4. Tennesee is notorious for being the birthplace of Ku Klux Klan, also known as “The Klan” or “KKK.” The KKK was founded by a group of extremists in 1865 by veterans of the Confederate Army in Pulaski, Tennessee. KKK groups spread rampantly throughout the South following the Civil War as Southerners resisted Federal Reconstruction. The infamous KKK group represents right wing hate groups, commits acts of violence against minorities, and seeks to further the interests of white Americans of Protestant faith under the premise of protecting rights. KKK members wrapped in iconic white costumes complete with robes, masks, and conical hats, use violence and intimidation to evoke fear and gain control. The KKK has a long record of lynching, murder, and terrorism to oppress minorities of ethnic or religious groups, including African Americans, Jews, Roman Catholics, and even specific labor unions. The KKK is a fraternal organization with a membership that peaked in during the mid 1920’s and is still presently active despite many governmental attempts to eradicate racial strife. There are presently 150 KKK chapters including 5,000 to 8,000 members nationwide.
5. Jack Daniels is a Tennessee born brand of the world’s best selling whiskey derived from sour mash and then filtered through sugar maple charcoal in huge wooden vats prior to aging. The process is very different from that used to make Kentucky bourbon and Tennessee whiskey is very different from Kentucky whiskey. Jack Daniels whiskey is a liquor well known for it’s square bottle, black label, and Tennessee roots. The liquor was invented in 1866 by Jasper Newton “Jack” Daniel. Daniel was born September 1850 to Calaway Daniel, an immigrant from Scotland, and Lucinda Cook, an immigrant from England. Daniel was one of who had thirteen children who became a licensed distiller at 16 and opened his first distillery in Lynchburg, Tennessee. Daniel never married and later died from blood poisoning stemming from his short fused, sometimes violent temper. Daniel kicked a safe that wouldn’t open in anger one morning while working. His foot later developed an infection, allegedly beginning in a toe injured as a result of the incident. Daniel never married but bequeathed the distillery to his nephew and book-keeper Lem Motlow in 1907 due to failing health. Motlow later received the better part of Daniel’s estate, who later left the distillery to his children, Robert, Reagor, Dan, Conner, and Mary, upon his death in 1947.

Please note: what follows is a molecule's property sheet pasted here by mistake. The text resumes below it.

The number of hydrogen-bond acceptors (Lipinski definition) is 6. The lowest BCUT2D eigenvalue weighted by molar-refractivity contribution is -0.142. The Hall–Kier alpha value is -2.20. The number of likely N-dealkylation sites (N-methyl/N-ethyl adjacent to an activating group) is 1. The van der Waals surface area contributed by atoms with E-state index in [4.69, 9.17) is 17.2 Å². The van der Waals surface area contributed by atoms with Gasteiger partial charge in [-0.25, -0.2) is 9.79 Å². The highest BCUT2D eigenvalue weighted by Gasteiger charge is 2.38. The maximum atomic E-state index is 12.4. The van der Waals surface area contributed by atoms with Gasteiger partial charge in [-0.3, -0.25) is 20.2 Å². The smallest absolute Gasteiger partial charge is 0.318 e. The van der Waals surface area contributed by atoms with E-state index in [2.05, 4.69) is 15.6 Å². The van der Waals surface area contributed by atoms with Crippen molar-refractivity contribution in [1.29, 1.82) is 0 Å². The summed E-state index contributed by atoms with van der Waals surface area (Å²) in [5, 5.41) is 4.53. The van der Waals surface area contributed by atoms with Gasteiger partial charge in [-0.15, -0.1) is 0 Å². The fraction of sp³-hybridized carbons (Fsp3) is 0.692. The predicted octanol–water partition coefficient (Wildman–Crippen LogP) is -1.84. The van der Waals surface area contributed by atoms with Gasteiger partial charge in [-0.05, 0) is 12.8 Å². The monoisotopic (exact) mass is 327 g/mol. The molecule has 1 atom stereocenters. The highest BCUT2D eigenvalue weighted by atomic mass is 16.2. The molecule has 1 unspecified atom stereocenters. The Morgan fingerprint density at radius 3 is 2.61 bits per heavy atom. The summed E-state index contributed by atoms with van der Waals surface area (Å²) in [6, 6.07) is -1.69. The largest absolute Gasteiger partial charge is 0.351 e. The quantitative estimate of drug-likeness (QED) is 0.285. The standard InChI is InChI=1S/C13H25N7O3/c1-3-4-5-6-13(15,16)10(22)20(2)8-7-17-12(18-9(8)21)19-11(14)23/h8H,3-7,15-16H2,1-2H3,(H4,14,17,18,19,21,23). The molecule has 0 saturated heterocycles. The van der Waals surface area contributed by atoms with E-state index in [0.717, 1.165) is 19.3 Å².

6. Tennessee is also the birthplace of country music, an American tradition which set the tune for the future of rock and roll and early blues. In 1927, country music was born in the Victor recording studio located in Bristol. Jimmie Rodgers and the Carter Family sang for the first recording sessions within the studio. In 1930, Nashville became home to the Grand Old Opry, a radio program which still broadcasts to this day where many country musicians begin their careers. Memphis, Tennessee is home to Sun Records founded by Sam Phillips, where music legends Elvis Presley, Johnny Cash, Carl Perkins, Jerry Lee lewis, Roy Orbison, Charlie Rich, and a host of others began their careers during the 1950’s.